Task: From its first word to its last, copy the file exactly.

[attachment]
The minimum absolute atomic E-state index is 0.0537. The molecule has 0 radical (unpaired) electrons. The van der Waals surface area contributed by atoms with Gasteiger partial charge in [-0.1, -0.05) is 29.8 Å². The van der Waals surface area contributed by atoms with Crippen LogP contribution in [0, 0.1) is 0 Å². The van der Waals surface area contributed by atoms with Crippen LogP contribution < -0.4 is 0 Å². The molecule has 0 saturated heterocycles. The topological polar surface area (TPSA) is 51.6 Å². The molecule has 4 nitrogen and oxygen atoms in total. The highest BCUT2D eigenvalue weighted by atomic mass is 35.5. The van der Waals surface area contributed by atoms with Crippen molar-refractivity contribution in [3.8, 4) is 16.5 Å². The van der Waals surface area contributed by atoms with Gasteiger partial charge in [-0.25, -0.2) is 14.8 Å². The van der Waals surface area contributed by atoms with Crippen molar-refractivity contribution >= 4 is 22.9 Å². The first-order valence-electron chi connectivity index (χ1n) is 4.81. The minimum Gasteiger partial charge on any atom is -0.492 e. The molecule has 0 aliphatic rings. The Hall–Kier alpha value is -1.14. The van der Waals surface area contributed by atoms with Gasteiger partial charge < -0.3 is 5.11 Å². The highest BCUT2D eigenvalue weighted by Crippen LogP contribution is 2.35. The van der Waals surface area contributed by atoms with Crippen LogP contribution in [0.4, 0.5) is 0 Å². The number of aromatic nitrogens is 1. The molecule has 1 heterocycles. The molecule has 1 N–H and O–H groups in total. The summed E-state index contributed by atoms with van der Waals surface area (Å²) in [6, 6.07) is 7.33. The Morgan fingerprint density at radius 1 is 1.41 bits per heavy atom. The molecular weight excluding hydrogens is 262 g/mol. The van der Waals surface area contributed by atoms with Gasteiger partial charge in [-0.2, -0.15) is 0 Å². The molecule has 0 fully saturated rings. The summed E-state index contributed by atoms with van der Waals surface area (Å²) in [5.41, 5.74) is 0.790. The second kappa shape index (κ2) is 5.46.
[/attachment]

The minimum absolute atomic E-state index is 0.0537. The molecule has 0 radical (unpaired) electrons. The van der Waals surface area contributed by atoms with Gasteiger partial charge in [-0.1, -0.05) is 29.8 Å². The van der Waals surface area contributed by atoms with Crippen LogP contribution in [0, 0.1) is 0 Å². The van der Waals surface area contributed by atoms with Crippen LogP contribution < -0.4 is 0 Å². The molecule has 0 saturated heterocycles. The topological polar surface area (TPSA) is 51.6 Å². The molecule has 4 nitrogen and oxygen atoms in total. The highest BCUT2D eigenvalue weighted by atomic mass is 35.5. The van der Waals surface area contributed by atoms with Crippen molar-refractivity contribution in [3.8, 4) is 16.5 Å². The van der Waals surface area contributed by atoms with Gasteiger partial charge in [-0.25, -0.2) is 14.8 Å². The van der Waals surface area contributed by atoms with Crippen molar-refractivity contribution >= 4 is 22.9 Å². The first-order valence-electron chi connectivity index (χ1n) is 4.81. The minimum Gasteiger partial charge on any atom is -0.492 e. The molecule has 0 aliphatic rings. The Hall–Kier alpha value is -1.14. The van der Waals surface area contributed by atoms with Gasteiger partial charge < -0.3 is 5.11 Å². The highest BCUT2D eigenvalue weighted by Crippen LogP contribution is 2.35. The van der Waals surface area contributed by atoms with Crippen LogP contribution in [0.4, 0.5) is 0 Å². The number of aromatic nitrogens is 1. The molecule has 1 heterocycles. The molecule has 1 N–H and O–H groups in total. The summed E-state index contributed by atoms with van der Waals surface area (Å²) in [6, 6.07) is 7.33. The Morgan fingerprint density at radius 1 is 1.41 bits per heavy atom. The molecular weight excluding hydrogens is 262 g/mol. The van der Waals surface area contributed by atoms with Gasteiger partial charge in [-0.2, -0.15) is 0 Å². The molecule has 0 fully saturated rings. The summed E-state index contributed by atoms with van der Waals surface area (Å²) in [5.41, 5.74) is 0.790. The second kappa shape index (κ2) is 5.46.